Teaching Tips

Tips for teaching music

Now to choose a method–my first private piano student just signed up. Wait. There are HOW MANY piano methods out there???

How in the world will you decide which to use?

Last month I wrote about starting a private music teaching studio. Five questions I’m most often asked, and one question no one asks, but probably should. Future articles will explore guitar and vocal methods, lesson supplements and business aspects of starting a private music teaching studio.

PIANO METHODS

You could simply start out using the books you learned from as a kid. But you might find others that fit you or your student better.

Ask These Questions about Each Method

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In this modern age, there is an app for everything. As you trudge through the endless offerings in your app store, it does make you wonder which apps, if any, are of practical use.

Having said that, there are a few golden apps that can add real value to our music lessons and our students home practice.

Recently, ABRSM (The Associated Board of the Royal Schools of Music) released a new app called “Sight-Reading Trainer” Knowing how some of my younger students love using music apps, I decided to investigate! I am very pleased to report that the app is not a disappointment but a genuinely useful tool to train the upcoming musician to read music at sight.

Several of my students have been using the app now and the results have been excellent. All have commented on how they have learnt to look more carefully at new music before starting to play. The most amazing thing is that some who used to hate sight-reading have now had a change of heart and love it! Yes, I know!!!

Features

• “Streak” page. When you open the app you are greeted with the number of days that you have been practicing sight-reading with the app continuously. This has really encouraged my pupils to practice daily so that they can maintain and increases their “streak.”

• Grades 1-5: in effect, 5 apps in one!

• A generous 31 sight-reading projects per grade

• Every project starts with three engaging “games” that teach awareness of rhythm, pitch, and other musical features

• Each game comes with a three-star rating, encouraging students to revisit to improve if they scored less than three stars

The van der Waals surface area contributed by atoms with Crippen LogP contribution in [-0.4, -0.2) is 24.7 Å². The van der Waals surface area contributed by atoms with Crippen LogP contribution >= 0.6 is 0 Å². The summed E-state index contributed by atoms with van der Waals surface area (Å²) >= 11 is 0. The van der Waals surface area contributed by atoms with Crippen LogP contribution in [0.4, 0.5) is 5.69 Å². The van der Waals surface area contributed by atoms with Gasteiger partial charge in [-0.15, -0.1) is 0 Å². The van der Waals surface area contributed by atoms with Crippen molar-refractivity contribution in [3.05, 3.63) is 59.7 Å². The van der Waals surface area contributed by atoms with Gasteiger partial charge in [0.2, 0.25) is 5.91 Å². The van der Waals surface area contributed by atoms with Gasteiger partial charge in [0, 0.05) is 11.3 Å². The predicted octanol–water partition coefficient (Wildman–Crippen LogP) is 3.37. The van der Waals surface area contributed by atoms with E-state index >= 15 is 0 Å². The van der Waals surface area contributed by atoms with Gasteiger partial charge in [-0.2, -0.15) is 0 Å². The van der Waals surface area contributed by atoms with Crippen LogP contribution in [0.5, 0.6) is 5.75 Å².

• After completing the three games, the student then plays the piece on which the games were based

• Useful tips about effective sight-reading are given for each piece

• Available for Apple & Android

Conclusion

Lots of students are now using this app. None of them have abandoned using it but are very motivated, systematically working their way through the projects. The fact that previous sight-reading “haters” have been converted to enjoy this activity is nothing short of miraculous. Several older students have also been enjoying it, coping admirably with the simple design. Those students at higher grades have enjoyed going back over the early grades to gain further confidence. This app has become a welcome addition to my music teaching toolkit. To learn more, click here.

 

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Dear MTH blog readers,

 

It is back-to-school time! Have you started your Fall lesson schedule yet? Are you having headaches trying to fit everyone into their desired time slots?

What new ideas do you have this year to motivate your students? A while ago I came across the idea of “Practice Beads” on The Art of Piano Pedagogy Facebook group. Well, here is my version, and I call it “Practice PomPoms”.

I got the pompoms and chenille stems from Orientaltrading.com (treasure trove for teachers!) and the document clips from OfficeDepot (MTNA members get a really good discount!).

The way it works is that the student moves a pompom up or down after each practice. This helps them to keep track of how many times they have practiced their homework assignments. The number of pompoms on the stem depends on how old the student is.

Of course we all know the quality of the practice is far more important than the quantity, but for beginners, this helps them to establish a routine and build a habit of practicing.

If you have any back-to-school ideas, please share!

Happy Teaching!

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